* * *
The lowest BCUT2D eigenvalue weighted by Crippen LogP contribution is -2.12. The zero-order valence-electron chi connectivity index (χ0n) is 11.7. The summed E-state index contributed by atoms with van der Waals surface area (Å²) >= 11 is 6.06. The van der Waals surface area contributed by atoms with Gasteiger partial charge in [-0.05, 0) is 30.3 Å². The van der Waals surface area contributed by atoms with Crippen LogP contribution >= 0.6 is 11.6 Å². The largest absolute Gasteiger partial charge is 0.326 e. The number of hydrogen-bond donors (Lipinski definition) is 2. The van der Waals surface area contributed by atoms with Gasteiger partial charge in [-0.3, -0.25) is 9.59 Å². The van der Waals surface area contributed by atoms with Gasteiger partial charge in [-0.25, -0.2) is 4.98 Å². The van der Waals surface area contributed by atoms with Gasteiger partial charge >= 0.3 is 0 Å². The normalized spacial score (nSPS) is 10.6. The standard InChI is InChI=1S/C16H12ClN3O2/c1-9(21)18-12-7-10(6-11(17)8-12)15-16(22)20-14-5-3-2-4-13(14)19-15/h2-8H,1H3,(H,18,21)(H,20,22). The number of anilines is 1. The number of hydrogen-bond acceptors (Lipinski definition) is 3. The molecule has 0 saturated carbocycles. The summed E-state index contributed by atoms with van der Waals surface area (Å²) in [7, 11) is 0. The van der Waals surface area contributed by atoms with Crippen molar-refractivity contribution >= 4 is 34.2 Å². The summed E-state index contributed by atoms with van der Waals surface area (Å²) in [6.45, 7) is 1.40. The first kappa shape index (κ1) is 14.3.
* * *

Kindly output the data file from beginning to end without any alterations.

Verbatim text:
The lowest BCUT2D eigenvalue weighted by Crippen LogP contribution is -2.12. The zero-order valence-electron chi connectivity index (χ0n) is 11.7. The summed E-state index contributed by atoms with van der Waals surface area (Å²) >= 11 is 6.06. The van der Waals surface area contributed by atoms with Gasteiger partial charge in [-0.05, 0) is 30.3 Å². The van der Waals surface area contributed by atoms with Crippen LogP contribution >= 0.6 is 11.6 Å². The largest absolute Gasteiger partial charge is 0.326 e. The number of hydrogen-bond donors (Lipinski definition) is 2. The van der Waals surface area contributed by atoms with Gasteiger partial charge in [-0.3, -0.25) is 9.59 Å². The van der Waals surface area contributed by atoms with Gasteiger partial charge in [-0.25, -0.2) is 4.98 Å². The van der Waals surface area contributed by atoms with Gasteiger partial charge >= 0.3 is 0 Å². The normalized spacial score (nSPS) is 10.6. The standard InChI is InChI=1S/C16H12ClN3O2/c1-9(21)18-12-7-10(6-11(17)8-12)15-16(22)20-14-5-3-2-4-13(14)19-15/h2-8H,1H3,(H,18,21)(H,20,22). The number of anilines is 1. The number of hydrogen-bond acceptors (Lipinski definition) is 3. The molecule has 0 saturated carbocycles. The summed E-state index contributed by atoms with van der Waals surface area (Å²) in [7, 11) is 0. The van der Waals surface area contributed by atoms with Crippen molar-refractivity contribution >= 4 is 34.2 Å². The summed E-state index contributed by atoms with van der Waals surface area (Å²) in [6.45, 7) is 1.40. The first kappa shape index (κ1) is 14.3.